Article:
Phocid (or earless or true) seals are ecologically diverse, occupying habitats from the tropics to the poles in marine and freshwater and feeding on anything from tiny zooplankton to other marine mammals. There are 18 species of phocid seals, the smallest species (ringed seal) is more than 20 times smaller than the largest (southern elephant seal), with marked sexual dimorphism present in some species. This book examines the behaviour, ecology, and physiology that allow phocid seals to inhabit such a wide range of habitats. Ethology and Behavioral Ecology of Phocids is composed of 16 chapters written by 37 authors from 8 countries. The book first describes the general patterns of phocid behaviour, followed by descriptions of what is known about well-studied species. We have taken a holistic approach, focusing not only on the behaviours themselves but also on the factors that constrain the expression of behaviour and the proximate mechanisms driving behaviour. In many cases, the chapters represent collaborations between well-established researchers and early-mid career individuals who bring new perspectives to help carry the field of phocid behavioural ecology well into the future.
Dr Daniel Costa PhD is a Distinguished Professor of Ecology and Evolutionary Biology at the University of California at Santa Cruz and is the Director of the Institute of Marine Sciences. He has a B.A. from UCLA and a PhD from U.C. Santa Cruz and did postdoctoral research at the Scripps Institution of Oceanography. He works at the interface between ecology and physiology with marine mammals and seabirds, taking him to every continent and almost every habitat from the Galapagos to Antarctica. While he has worked with sea otters, sea lions, and cetaceans; his research on phocid seals started with northern elephant seals in 1975 and expanded to Antarctic seals in 1978. He has published over 500 scientific papers. Currently, he is examining the movement patterns of marine mammals and seabirds to understand the factors that determine their habitat requirements. He has pioneered using bioenergetics to predict when acoustic or other disturbance impacts marine mammal populations. Collectively, this work is essential for the conservation of highly migratory species. He co-founded the Tagging of Pacific Predators program, a multidisciplinary effort to study the movement patterns of 23 species of marine vertebrate predators in the North Pacific Ocean. He has been quite fortunate to supervise a highly talented cohort of 35 doctoral students, 22 masters, and 15 postdoctoral scholars. With his background in marine mammal biology, he has served as a member of international steering committees for the Integrated Climate and Ecosystem Dynamics program, The Census of Marine Life, Southern Ocean GLOBEC, CLIOTOP, the Southern Ocean Observing System IMBER, and the USA Ocean Studies Board. He is a Fellow of the California Academy of Sciences and an Inaugural Fellow of the Society of Marine Mammalogy, of which he served as Secretary.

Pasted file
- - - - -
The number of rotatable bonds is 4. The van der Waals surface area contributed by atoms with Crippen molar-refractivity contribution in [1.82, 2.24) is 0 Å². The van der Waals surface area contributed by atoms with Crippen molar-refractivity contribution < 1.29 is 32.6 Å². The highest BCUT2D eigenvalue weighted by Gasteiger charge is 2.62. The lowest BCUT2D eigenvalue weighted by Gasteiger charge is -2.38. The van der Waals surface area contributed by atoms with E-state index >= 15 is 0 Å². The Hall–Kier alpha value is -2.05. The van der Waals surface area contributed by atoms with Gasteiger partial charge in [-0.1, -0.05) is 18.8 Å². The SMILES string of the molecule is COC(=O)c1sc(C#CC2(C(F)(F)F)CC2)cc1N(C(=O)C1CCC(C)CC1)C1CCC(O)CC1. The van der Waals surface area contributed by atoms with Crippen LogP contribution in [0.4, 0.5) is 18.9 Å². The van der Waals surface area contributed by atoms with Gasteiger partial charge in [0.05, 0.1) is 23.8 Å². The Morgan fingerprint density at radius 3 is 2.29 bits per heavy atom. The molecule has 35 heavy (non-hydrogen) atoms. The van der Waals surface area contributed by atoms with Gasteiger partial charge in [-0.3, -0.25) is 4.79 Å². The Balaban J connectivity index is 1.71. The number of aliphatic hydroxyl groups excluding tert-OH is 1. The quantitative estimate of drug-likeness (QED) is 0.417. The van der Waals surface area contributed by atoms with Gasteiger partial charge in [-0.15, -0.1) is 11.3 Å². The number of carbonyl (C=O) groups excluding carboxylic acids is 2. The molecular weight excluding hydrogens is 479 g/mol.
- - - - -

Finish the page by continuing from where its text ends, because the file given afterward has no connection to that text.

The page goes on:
Dr Elizabeth McHuron is a research scientist with the Cooperative Institute for Climate, Ocean, and Ecosystem Studies at the University of Washington. She has a B.S. from Western Washington University, an M.S. from Moss Landing Marine Labs, and a PhD from the University of California Santa Cruz. Her research on marine mammals began over a decade ago with harbour seals, which hold a special place in her heart, but has since branched out to include otariids and several cetacean species. Much of her current research focuses on understanding the interplay between behaviour, energetics, and reproductive success, with the overall goal of understanding how changing environments and exposure to human activities affect marine mammal populations. When not pondering the complexities of marine mammal behaviour, she enjoys teaching her three kids about the natural world, including most importantly, the many differences between true and eared seals.